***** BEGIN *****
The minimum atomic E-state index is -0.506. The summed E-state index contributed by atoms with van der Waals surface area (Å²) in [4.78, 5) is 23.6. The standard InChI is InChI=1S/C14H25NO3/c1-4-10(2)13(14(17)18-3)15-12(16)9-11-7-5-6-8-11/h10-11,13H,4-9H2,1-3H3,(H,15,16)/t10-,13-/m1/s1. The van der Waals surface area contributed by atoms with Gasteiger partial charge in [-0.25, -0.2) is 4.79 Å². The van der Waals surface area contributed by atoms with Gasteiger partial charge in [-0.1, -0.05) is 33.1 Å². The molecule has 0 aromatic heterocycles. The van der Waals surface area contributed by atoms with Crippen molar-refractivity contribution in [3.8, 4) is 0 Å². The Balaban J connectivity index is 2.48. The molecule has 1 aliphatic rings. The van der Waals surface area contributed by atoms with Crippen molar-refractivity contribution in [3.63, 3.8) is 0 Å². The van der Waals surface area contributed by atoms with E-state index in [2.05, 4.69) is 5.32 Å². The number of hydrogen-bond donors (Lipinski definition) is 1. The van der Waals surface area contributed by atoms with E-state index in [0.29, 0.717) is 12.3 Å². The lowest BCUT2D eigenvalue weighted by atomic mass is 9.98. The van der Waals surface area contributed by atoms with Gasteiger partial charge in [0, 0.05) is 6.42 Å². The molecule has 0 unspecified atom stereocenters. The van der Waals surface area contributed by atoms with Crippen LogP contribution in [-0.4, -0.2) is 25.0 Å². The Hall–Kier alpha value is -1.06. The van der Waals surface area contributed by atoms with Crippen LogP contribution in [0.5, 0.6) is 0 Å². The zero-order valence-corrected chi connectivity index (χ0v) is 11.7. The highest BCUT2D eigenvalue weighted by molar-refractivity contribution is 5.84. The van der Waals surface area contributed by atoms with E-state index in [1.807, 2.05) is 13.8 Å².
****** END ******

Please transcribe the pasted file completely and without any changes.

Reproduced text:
The minimum atomic E-state index is -0.506. The summed E-state index contributed by atoms with van der Waals surface area (Å²) in [4.78, 5) is 23.6. The standard InChI is InChI=1S/C14H25NO3/c1-4-10(2)13(14(17)18-3)15-12(16)9-11-7-5-6-8-11/h10-11,13H,4-9H2,1-3H3,(H,15,16)/t10-,13-/m1/s1. The van der Waals surface area contributed by atoms with Gasteiger partial charge in [-0.25, -0.2) is 4.79 Å². The van der Waals surface area contributed by atoms with Gasteiger partial charge in [-0.1, -0.05) is 33.1 Å². The molecule has 0 aromatic heterocycles. The van der Waals surface area contributed by atoms with Crippen molar-refractivity contribution in [3.8, 4) is 0 Å². The Balaban J connectivity index is 2.48. The molecule has 1 aliphatic rings. The van der Waals surface area contributed by atoms with Crippen molar-refractivity contribution in [3.63, 3.8) is 0 Å². The van der Waals surface area contributed by atoms with E-state index in [2.05, 4.69) is 5.32 Å². The number of hydrogen-bond donors (Lipinski definition) is 1. The van der Waals surface area contributed by atoms with E-state index in [0.29, 0.717) is 12.3 Å². The lowest BCUT2D eigenvalue weighted by atomic mass is 9.98. The van der Waals surface area contributed by atoms with Gasteiger partial charge in [0, 0.05) is 6.42 Å². The molecule has 0 unspecified atom stereocenters. The van der Waals surface area contributed by atoms with Crippen LogP contribution in [-0.4, -0.2) is 25.0 Å². The Hall–Kier alpha value is -1.06. The van der Waals surface area contributed by atoms with Crippen LogP contribution in [0.5, 0.6) is 0 Å². The zero-order valence-corrected chi connectivity index (χ0v) is 11.7. The highest BCUT2D eigenvalue weighted by molar-refractivity contribution is 5.84. The van der Waals surface area contributed by atoms with E-state index in [1.807, 2.05) is 13.8 Å².